When digitizing newspapers rich stories are often hidden in the classified ads. In the April 2, 1864 issue of the Irish People, John M’Carthy wounded at Gettysburg and recovering at Camp Dennison seeks information on the whereabouts of his brother Denis, last seen in Buffalo, N.Y. The Irish People was published in Dublin so John was looking to connect to Denis by the fragile and tenuous network of hearsay and word-of-mouth communication. Did John ever find Denis, his long lost brother? Historical research may provide one answer.

Like

Villanova history comes alive in the pages of The Villanovan

Falvey Memorial Library recently completed a major digitization project to make available online all 1,713 issues of the campus newspaper, The Villanovan, published between 1893 and 1995. On Feb. 23, the Library hosted a program to celebrate this accomplishment. The celebration was dedicated to the memory of longtime Villanovan faculty adviser, June Lytel-Murphy.

The program began with introductory remarks by University Librarian Joseph Lucia and University President the Rev. Peter M. Donohue, OSA., PhD, ’75 A&S, who characterized the project as a history of “the voice of the student body.” Special Collections and Digital Library Coordinator Michael Foight, Library Technology Development Specialist Demian Katz and Research Support Librarian Susan Ottignon each addressed various aspects of the project.

Prior to 2011, The Villanovan was available only through bound volumes of issues or microfilm—neither providing an especially pleasurable experience for casual perusal….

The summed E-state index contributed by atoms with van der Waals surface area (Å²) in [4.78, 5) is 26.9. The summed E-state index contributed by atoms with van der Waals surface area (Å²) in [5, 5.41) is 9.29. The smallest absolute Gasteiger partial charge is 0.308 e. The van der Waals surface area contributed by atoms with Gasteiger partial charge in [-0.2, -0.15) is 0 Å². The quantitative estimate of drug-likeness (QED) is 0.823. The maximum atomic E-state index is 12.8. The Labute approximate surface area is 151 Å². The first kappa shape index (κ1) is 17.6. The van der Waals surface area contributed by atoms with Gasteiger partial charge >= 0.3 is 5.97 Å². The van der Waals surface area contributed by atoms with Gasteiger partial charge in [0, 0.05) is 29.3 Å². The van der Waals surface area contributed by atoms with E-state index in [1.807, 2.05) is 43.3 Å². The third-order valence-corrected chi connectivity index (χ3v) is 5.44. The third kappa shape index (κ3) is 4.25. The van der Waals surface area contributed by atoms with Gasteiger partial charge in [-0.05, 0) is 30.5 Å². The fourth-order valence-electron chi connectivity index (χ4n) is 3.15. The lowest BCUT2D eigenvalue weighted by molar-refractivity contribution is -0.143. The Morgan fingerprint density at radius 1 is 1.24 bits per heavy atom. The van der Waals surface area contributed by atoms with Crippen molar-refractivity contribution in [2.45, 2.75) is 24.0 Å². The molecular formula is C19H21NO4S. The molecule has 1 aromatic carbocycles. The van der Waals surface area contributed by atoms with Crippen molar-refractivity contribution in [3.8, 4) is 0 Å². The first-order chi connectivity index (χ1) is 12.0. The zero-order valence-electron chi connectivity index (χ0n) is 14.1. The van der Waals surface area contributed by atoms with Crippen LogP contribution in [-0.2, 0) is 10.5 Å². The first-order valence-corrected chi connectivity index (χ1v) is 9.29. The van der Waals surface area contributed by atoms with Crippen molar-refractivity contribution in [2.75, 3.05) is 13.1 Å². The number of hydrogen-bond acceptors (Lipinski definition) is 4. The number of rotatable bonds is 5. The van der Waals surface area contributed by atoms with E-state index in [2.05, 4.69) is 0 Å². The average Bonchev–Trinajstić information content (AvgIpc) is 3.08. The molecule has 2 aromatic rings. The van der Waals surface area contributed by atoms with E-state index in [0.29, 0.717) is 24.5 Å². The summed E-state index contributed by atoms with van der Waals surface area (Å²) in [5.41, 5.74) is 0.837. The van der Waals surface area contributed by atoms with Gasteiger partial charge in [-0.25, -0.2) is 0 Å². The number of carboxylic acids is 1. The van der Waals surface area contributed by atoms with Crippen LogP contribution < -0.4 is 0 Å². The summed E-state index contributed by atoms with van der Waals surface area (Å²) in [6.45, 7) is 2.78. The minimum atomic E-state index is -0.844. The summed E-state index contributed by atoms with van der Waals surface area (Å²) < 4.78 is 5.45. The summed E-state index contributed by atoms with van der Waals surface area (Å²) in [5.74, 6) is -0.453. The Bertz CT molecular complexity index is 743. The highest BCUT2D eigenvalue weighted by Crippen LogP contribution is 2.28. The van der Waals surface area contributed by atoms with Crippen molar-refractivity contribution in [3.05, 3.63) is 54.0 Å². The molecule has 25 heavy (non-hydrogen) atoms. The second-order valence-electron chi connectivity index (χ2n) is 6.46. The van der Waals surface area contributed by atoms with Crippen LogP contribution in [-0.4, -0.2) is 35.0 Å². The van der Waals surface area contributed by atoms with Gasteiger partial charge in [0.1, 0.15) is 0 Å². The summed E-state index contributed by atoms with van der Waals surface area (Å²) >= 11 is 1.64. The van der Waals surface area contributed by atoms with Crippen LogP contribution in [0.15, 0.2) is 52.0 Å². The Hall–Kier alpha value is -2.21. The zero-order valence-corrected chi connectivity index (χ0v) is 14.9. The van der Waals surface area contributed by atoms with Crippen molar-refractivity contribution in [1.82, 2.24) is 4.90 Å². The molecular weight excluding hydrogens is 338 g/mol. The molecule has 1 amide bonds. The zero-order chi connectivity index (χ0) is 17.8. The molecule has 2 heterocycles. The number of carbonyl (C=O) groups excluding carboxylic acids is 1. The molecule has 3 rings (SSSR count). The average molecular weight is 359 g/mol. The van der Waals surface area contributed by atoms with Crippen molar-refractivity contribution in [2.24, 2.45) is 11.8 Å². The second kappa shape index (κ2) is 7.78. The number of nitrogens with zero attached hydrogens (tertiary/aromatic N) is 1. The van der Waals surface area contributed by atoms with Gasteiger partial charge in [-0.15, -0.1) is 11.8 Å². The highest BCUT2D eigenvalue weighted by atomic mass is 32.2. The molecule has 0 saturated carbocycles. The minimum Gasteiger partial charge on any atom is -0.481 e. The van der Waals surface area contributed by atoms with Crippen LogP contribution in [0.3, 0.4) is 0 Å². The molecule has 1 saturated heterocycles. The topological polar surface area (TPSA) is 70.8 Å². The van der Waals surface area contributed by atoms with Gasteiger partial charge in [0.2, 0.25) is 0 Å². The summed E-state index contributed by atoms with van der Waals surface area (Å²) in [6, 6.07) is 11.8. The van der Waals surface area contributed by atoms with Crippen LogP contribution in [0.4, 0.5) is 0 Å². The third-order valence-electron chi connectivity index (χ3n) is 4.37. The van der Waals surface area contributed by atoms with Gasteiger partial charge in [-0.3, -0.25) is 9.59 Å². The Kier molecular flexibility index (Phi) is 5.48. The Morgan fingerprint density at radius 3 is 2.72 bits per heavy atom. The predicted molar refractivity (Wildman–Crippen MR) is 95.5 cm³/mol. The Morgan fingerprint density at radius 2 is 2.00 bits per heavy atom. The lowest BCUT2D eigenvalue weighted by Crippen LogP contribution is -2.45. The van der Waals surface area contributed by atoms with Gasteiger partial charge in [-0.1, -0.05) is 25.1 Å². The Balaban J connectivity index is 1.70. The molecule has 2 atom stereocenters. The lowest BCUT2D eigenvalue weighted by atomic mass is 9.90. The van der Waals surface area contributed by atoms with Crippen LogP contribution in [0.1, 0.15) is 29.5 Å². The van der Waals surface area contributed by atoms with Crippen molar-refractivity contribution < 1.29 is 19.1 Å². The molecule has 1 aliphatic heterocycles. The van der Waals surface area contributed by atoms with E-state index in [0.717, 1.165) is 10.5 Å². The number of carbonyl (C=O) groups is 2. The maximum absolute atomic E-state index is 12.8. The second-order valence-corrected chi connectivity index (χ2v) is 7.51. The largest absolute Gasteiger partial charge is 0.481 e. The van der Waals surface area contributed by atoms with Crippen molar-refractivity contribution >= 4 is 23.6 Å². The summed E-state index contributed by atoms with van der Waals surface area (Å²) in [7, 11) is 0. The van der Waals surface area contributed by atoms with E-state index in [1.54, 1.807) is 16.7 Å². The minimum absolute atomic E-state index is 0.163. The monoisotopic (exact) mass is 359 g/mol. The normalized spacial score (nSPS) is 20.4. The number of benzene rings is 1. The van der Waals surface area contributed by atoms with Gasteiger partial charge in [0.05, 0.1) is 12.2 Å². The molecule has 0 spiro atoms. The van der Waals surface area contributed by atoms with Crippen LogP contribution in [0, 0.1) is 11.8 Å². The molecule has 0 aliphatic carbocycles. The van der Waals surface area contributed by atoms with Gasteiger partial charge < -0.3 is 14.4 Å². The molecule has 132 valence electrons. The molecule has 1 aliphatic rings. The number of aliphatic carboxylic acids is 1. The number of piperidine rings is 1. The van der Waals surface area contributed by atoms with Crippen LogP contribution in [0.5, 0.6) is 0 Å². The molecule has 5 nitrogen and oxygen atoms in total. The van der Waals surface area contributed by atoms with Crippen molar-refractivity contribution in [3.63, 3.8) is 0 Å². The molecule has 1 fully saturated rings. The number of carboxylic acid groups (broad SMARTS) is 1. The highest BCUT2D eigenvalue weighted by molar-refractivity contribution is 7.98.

The above paragraphs were excerpted from David Burke’s article about the event on the main library news blog. Click here to read his full article.

Since the event, we’ve seen a huge increase in use of this collection. Michael Foight reported that we had a record 1009 unique visitors to the Digital Library in the week following the event and most of those visitors were browsing the Villanovan collection.

We’ve written about the Villanovan digitization project previously. Michael Foight wrote about the initial phase of this digitization effort in December 2008. Cathleen Lu, Digital Library Intern in Fall 2010, wrote about some of the more eye-catching advertisements she found in the papers while working to improve the PDF files. And last year Laura Bang wrote about the 10,000th item to be added to the Digital Library, which happened to be the April 4, 1944 issue of the Villanovan.

These papers provide a fascinating look at not just the University’s history, but also the historical context around the University and how world events affected life at Villanova. Take a look and see what you discover!


Like

Next Page »

 


Last Modified: April 2, 2012

Back to Top